We spent a lot of time talking about the general rules for paternalistic nudges that are laid out in chapter four.
We ended with some discussion of Professor Brown’s question. If there is a sharp distinction between the preferences that people have when they are in a “hot” state and those that they have when they are in “cold” states, which one should we take into account when deciding what the person in those states really wants?
I don’t wish to be cranky about this, because I genuinely like the book. At the same time, I was struck by some gaps in the story when we turn to chapter four.
Specifically, it seemed to me that the rules for determining when nudges are necessary were not substantiated by the earlier chapters. In the earlier chapters, we are given many examples of how people make even routine, apparently simple decisions poorly. But in chapter four, we’re told that nudges are especially appropriate for decisions that are unique, important, and complex.
In part, this is a problem because the assertion about when nudges are especially necessary doesn’t develop from the evidence laid out in the previous chapters. Robert mentioned some reasons for thinking it might be a bigger deal than that: when you face a big decision, you think about it a lot. Think about choosing a college or person to marry. Maybe when these kinds of decisions have to be made the Reflective system takes over from the Automatic system. After all, there’s nothing automatic about a decision that you are making for the first time.
Do people make these decisions badly even though they only get a few chances to make them? Maybe they do! But I would like some evidence of that. I added that there are often market solutions to the problems posed by complex or difficult decisions. People hire professionals such as mortgage brokers, financial planners, doctors, or lawyers to guide their choices.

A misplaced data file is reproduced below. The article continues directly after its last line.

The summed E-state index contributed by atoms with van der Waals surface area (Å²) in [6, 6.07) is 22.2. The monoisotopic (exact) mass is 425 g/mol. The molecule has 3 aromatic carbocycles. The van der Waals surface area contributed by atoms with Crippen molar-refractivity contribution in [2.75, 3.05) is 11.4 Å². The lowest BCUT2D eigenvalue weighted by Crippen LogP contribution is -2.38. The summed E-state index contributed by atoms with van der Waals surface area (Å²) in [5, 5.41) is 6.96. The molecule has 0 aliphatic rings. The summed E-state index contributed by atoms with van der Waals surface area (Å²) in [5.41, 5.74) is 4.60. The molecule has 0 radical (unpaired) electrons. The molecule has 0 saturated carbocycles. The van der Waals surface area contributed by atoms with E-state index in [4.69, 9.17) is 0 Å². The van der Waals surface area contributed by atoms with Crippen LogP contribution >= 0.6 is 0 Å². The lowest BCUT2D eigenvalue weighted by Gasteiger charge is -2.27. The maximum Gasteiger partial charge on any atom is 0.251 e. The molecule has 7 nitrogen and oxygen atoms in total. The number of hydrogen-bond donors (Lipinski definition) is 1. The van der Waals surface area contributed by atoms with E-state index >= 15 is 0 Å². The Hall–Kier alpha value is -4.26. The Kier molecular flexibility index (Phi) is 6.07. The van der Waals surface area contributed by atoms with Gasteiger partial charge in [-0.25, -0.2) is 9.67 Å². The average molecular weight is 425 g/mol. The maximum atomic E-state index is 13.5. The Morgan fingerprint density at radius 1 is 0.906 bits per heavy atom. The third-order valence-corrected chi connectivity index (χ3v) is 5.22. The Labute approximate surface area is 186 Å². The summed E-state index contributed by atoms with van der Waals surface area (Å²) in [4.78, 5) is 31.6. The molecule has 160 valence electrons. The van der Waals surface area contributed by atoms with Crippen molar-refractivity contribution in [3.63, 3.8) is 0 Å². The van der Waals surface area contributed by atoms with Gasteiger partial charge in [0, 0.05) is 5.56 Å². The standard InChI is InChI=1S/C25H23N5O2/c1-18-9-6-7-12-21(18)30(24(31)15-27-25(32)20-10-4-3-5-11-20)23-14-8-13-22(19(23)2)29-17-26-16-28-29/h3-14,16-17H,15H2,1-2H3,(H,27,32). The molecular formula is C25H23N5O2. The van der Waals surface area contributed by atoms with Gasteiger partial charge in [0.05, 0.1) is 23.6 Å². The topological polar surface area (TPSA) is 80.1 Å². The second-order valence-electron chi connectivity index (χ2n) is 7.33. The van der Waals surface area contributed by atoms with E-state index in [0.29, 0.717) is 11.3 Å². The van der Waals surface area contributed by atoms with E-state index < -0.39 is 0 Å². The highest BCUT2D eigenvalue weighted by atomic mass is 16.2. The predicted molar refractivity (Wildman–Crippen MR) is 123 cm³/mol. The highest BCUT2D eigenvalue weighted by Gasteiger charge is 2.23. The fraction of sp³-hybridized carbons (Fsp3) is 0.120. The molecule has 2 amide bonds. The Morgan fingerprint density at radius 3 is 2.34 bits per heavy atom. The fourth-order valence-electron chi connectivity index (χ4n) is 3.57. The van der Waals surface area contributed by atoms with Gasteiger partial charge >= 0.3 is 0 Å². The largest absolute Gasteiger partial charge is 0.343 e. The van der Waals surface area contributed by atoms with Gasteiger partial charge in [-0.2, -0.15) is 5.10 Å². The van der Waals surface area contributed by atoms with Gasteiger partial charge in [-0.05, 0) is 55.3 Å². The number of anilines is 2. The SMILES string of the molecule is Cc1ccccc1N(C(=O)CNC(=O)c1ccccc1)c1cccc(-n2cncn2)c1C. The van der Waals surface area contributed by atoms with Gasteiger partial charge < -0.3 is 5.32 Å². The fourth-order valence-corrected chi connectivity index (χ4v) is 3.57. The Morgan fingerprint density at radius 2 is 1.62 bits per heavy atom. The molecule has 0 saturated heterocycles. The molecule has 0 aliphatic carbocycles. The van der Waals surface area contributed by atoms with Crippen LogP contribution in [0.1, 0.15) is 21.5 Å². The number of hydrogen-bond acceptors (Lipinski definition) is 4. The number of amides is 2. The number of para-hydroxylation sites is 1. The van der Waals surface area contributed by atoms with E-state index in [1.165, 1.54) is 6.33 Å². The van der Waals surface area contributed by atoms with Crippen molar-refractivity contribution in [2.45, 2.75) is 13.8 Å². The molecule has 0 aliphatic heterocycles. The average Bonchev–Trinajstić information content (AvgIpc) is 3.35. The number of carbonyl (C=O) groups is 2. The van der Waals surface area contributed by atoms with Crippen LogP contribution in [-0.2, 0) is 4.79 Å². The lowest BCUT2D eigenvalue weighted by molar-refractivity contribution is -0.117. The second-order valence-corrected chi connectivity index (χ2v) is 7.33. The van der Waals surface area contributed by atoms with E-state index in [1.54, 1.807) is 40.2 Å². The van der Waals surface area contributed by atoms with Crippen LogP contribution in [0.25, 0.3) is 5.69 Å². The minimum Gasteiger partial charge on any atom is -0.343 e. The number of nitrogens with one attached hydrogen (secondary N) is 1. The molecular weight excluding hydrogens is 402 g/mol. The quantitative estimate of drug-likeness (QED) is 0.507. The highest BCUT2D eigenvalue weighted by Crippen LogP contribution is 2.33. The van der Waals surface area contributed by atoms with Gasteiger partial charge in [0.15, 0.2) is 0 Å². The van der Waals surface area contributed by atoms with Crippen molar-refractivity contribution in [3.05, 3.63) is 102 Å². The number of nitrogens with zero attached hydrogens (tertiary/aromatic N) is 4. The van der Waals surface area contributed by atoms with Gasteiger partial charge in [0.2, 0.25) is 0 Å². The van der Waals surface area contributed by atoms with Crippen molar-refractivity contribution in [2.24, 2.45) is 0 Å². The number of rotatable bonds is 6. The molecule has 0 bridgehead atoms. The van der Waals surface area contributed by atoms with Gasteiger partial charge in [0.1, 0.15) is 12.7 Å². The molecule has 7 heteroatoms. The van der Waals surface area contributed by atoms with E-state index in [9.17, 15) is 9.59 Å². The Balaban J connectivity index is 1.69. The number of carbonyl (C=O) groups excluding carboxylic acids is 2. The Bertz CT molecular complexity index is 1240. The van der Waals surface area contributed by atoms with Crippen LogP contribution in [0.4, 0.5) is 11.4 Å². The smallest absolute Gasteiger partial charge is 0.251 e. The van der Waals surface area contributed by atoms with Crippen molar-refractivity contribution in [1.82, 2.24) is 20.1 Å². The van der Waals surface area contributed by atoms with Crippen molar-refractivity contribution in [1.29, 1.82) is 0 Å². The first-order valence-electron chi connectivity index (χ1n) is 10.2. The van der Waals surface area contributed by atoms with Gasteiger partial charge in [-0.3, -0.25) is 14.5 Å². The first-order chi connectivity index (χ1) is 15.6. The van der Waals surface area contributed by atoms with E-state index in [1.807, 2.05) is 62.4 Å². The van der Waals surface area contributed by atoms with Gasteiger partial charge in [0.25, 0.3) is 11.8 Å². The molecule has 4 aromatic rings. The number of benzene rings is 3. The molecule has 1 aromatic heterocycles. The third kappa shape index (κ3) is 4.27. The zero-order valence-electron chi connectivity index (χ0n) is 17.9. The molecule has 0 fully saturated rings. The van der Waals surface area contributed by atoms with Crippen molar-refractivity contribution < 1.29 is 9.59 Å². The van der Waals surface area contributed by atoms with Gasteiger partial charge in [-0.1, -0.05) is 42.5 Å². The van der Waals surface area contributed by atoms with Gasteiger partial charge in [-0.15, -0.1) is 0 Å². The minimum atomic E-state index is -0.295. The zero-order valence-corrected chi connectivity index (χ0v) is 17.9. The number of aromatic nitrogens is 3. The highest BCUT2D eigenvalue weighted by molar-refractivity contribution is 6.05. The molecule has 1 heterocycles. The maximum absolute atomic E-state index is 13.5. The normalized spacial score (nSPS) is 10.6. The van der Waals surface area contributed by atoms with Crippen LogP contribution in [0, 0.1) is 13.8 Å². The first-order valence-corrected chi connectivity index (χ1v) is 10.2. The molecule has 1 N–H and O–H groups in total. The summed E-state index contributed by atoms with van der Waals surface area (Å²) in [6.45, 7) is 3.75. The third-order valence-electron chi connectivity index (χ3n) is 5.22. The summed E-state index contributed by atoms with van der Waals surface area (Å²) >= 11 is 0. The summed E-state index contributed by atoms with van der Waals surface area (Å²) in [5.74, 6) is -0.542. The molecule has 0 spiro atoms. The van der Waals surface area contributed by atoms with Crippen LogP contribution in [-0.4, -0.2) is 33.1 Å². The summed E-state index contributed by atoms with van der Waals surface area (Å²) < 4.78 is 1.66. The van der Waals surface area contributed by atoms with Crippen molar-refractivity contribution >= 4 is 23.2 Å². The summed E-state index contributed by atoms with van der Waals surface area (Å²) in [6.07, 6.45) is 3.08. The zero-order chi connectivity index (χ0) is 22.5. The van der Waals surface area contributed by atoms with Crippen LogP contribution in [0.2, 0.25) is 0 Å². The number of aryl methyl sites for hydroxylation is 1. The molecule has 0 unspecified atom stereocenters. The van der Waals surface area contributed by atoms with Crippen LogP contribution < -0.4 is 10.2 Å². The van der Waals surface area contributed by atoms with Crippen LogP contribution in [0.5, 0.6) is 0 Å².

In short, the story about when nudges are needed is going to be more complex than the list of fraught choices in chapter four suggests. It has to be the case that people are likely to make the decision badly and that, for whatever reason, there is no way to overcome their decision making deficits.
I think it’s fair to say that we decided that two distinctions do not line up:
To cut to the chase, someone whose decisions exactly matched those that would be made in a cold state would be a cold person. And that person is not likely to lead a happy life.
Since most of us are neither cold people nor do we aspire to be cold people, we value at least some of the choices that we would make in a “hot” state.